March 07, 2005

Whatja readin' for?

Love All the People: Letters, Lyrics, Routines
Bill Hicks

I went to a Waffle House. I'm not proud of it, I was hungry. And I'm alone, I'm eating and I'm reading a book, right? Waitress walks over to me: "Hey, whatja readin' for?"

Isn't that the weirdest fucking question you've ever heard? Not what am I reading, but what am I reading for? Well, godammit, ya stumped me! Why do I read? Well... hmmm... I dunno... I guess I read for a lot of reasons, and one of the main ones is so I don't end up being a fucking waffle waitress like you.

I know Bill Hicks's Dangerous and Relentless albums well. Really well. I can recite The Gulf War Distraction ("it's so pretty and it takes our minds offa domestic issues") more easily than a Monty Python sketch. It was the early 90s: Cobain had been blasting through our eardrums with his particular brand of nilhisism, Hicks and Leary were on constant play because all the British comedians had run out of anger after yet another Conservative election victory[*], and I was in tattoo parlours. That I know Hicks' material well cannot be a shock. I'm not really sure what I wanted from this book. New insight into someone whose career is one of the seminal influences on modern standup? Perhaps. To revel in his style? I can do that by putting the albums on.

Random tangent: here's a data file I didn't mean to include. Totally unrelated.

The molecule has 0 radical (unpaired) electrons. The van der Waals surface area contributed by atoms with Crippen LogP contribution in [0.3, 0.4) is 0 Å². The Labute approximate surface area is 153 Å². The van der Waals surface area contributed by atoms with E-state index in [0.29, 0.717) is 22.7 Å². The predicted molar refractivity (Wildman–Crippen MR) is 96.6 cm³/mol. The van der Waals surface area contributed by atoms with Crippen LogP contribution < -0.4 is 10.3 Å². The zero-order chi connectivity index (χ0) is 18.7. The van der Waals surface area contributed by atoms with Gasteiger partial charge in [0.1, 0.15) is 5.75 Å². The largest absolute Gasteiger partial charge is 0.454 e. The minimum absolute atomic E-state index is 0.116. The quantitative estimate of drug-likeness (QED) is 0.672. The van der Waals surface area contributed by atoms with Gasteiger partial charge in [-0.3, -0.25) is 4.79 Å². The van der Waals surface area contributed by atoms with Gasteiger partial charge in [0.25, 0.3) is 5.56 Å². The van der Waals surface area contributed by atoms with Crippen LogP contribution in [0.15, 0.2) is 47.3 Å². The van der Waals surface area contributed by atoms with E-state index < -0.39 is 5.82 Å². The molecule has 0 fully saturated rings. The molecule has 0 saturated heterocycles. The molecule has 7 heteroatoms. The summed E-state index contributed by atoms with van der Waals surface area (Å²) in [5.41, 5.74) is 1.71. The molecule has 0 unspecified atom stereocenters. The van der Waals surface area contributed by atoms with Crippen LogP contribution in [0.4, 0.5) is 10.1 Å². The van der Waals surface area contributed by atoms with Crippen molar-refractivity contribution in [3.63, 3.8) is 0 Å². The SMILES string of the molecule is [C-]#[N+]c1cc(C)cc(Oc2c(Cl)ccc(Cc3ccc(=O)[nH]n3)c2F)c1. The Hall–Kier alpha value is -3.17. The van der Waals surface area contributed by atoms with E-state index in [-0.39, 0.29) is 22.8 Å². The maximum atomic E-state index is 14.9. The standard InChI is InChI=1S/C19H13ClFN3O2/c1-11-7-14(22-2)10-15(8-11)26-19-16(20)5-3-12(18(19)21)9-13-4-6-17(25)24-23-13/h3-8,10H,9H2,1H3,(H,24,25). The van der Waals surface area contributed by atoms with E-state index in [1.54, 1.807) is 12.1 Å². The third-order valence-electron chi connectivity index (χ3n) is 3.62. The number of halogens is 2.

This transcribes many of the recordings of material. After the fourth time you've read that Hicks, like UFOs, is appearing in small rural communities all over America I realised what this primarily does is a forensic autopsy of his comedy. You can see the slight changes he makes, the comments to hecklers, and the way, like all pro comedians, he hauls himself back onto his script and keeps on going. This is the body of his work lain out on a slab to be dissected.

It may be of interest to aspiring comedians, and it did still provoke the odd smirk from me, but it is step one on the road of deification. Cobain's diaries, every element of his life, is churned out for obsessive consumption by the eager fans. We've been saved from seeing either he or Hicks degenerate or sell out to the Man by their early deaths (one from suicide, the other from pancreatic cancer). So now their legacy is being packaged up and sold to us, their images becoming safe, unchanging icons. Just as I'd rather stick some Nirvana on the mp3player than read Cobain's diaries, I'd rather whack the Hicks tapes back into the machine and play them at 10 than read this book.

[*] this, I feel, is one reason for the return of British surrealism (Izzard, Hill etc) and music hall slapstick (Reeves & Mortimore). A decade of angry young comics hadn't changed a damn thing and we wanted something new.

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